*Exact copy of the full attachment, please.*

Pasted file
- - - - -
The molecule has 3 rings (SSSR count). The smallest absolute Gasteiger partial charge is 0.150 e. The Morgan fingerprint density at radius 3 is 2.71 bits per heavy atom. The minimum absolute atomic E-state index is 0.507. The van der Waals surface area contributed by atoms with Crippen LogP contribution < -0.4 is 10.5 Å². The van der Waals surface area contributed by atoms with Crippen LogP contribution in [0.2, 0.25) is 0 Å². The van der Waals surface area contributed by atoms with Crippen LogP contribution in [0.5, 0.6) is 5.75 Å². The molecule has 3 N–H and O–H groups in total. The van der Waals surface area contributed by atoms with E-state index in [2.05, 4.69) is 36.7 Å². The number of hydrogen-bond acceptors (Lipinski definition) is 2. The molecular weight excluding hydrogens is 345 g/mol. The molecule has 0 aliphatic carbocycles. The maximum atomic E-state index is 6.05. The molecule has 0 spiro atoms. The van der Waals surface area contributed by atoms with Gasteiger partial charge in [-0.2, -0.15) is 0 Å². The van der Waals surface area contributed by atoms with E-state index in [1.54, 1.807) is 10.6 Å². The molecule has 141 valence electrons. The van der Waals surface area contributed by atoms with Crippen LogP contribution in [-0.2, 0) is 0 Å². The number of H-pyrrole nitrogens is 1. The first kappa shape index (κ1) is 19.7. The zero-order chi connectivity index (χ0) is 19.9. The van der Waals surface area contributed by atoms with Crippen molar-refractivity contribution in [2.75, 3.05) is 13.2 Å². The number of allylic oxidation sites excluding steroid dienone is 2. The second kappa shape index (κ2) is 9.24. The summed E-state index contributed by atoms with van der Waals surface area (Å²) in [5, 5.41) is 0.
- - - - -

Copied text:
The molecule has 3 rings (SSSR count). The smallest absolute Gasteiger partial charge is 0.150 e. The Morgan fingerprint density at radius 3 is 2.71 bits per heavy atom. The minimum absolute atomic E-state index is 0.507. The van der Waals surface area contributed by atoms with Crippen LogP contribution < -0.4 is 10.5 Å². The van der Waals surface area contributed by atoms with Crippen LogP contribution in [0.2, 0.25) is 0 Å². The van der Waals surface area contributed by atoms with Crippen LogP contribution in [0.5, 0.6) is 5.75 Å². The molecule has 3 N–H and O–H groups in total. The van der Waals surface area contributed by atoms with E-state index in [2.05, 4.69) is 36.7 Å². The number of hydrogen-bond acceptors (Lipinski definition) is 2. The molecular weight excluding hydrogens is 345 g/mol. The molecule has 0 aliphatic carbocycles. The maximum atomic E-state index is 6.05. The molecule has 0 spiro atoms. The van der Waals surface area contributed by atoms with Gasteiger partial charge in [-0.2, -0.15) is 0 Å². The van der Waals surface area contributed by atoms with E-state index in [1.54, 1.807) is 10.6 Å². The molecule has 141 valence electrons. The van der Waals surface area contributed by atoms with Crippen LogP contribution in [-0.2, 0) is 0 Å². The number of H-pyrrole nitrogens is 1. The first kappa shape index (κ1) is 19.7. The zero-order chi connectivity index (χ0) is 19.9. The van der Waals surface area contributed by atoms with Crippen molar-refractivity contribution in [2.75, 3.05) is 13.2 Å². The number of allylic oxidation sites excluding steroid dienone is 2. The second kappa shape index (κ2) is 9.24. The summed E-state index contributed by atoms with van der Waals surface area (Å²) in [5, 5.41) is 0.